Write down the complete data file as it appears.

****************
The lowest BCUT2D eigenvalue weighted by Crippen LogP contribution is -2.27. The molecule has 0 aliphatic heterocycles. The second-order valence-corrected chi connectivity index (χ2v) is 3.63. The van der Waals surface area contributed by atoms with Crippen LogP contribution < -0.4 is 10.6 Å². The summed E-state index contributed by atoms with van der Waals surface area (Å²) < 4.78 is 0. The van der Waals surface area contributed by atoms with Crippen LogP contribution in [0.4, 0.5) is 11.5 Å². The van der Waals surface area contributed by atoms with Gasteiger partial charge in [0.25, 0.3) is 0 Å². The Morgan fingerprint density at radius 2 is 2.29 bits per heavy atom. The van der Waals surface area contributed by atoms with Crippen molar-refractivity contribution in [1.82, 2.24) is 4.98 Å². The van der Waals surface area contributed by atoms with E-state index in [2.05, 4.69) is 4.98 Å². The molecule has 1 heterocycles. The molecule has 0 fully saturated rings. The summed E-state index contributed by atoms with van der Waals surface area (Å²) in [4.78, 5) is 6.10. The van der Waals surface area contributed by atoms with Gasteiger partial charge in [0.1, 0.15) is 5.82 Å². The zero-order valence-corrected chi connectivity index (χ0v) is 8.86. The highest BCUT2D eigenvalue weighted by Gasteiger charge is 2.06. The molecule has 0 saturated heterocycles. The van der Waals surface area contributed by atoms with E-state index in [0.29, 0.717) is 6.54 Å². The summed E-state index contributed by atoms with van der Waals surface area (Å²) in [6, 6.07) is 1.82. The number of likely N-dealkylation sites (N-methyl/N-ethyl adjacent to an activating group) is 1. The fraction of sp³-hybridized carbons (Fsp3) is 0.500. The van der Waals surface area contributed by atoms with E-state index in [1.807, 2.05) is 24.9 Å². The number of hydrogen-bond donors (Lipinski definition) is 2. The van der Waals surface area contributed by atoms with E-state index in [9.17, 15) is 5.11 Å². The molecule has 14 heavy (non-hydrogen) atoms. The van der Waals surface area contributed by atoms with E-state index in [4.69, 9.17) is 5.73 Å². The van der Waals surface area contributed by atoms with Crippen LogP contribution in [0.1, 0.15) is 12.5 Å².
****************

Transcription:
The lowest BCUT2D eigenvalue weighted by Crippen LogP contribution is -2.27. The molecule has 0 aliphatic heterocycles. The second-order valence-corrected chi connectivity index (χ2v) is 3.63. The van der Waals surface area contributed by atoms with Crippen LogP contribution < -0.4 is 10.6 Å². The summed E-state index contributed by atoms with van der Waals surface area (Å²) < 4.78 is 0. The van der Waals surface area contributed by atoms with Crippen LogP contribution in [0.4, 0.5) is 11.5 Å². The van der Waals surface area contributed by atoms with Gasteiger partial charge in [0.25, 0.3) is 0 Å². The Morgan fingerprint density at radius 2 is 2.29 bits per heavy atom. The van der Waals surface area contributed by atoms with Crippen molar-refractivity contribution in [1.82, 2.24) is 4.98 Å². The van der Waals surface area contributed by atoms with E-state index in [2.05, 4.69) is 4.98 Å². The molecule has 1 heterocycles. The molecule has 0 fully saturated rings. The summed E-state index contributed by atoms with van der Waals surface area (Å²) in [4.78, 5) is 6.10. The van der Waals surface area contributed by atoms with Gasteiger partial charge in [0.1, 0.15) is 5.82 Å². The zero-order valence-corrected chi connectivity index (χ0v) is 8.86. The highest BCUT2D eigenvalue weighted by Gasteiger charge is 2.06. The molecule has 0 saturated heterocycles. The van der Waals surface area contributed by atoms with E-state index in [0.29, 0.717) is 6.54 Å². The summed E-state index contributed by atoms with van der Waals surface area (Å²) in [6, 6.07) is 1.82. The number of likely N-dealkylation sites (N-methyl/N-ethyl adjacent to an activating group) is 1. The fraction of sp³-hybridized carbons (Fsp3) is 0.500. The van der Waals surface area contributed by atoms with E-state index in [1.807, 2.05) is 24.9 Å². The number of hydrogen-bond donors (Lipinski definition) is 2. The van der Waals surface area contributed by atoms with E-state index in [9.17, 15) is 5.11 Å². The molecule has 14 heavy (non-hydrogen) atoms. The van der Waals surface area contributed by atoms with E-state index in [4.69, 9.17) is 5.73 Å². The van der Waals surface area contributed by atoms with Crippen LogP contribution in [0.1, 0.15) is 12.5 Å².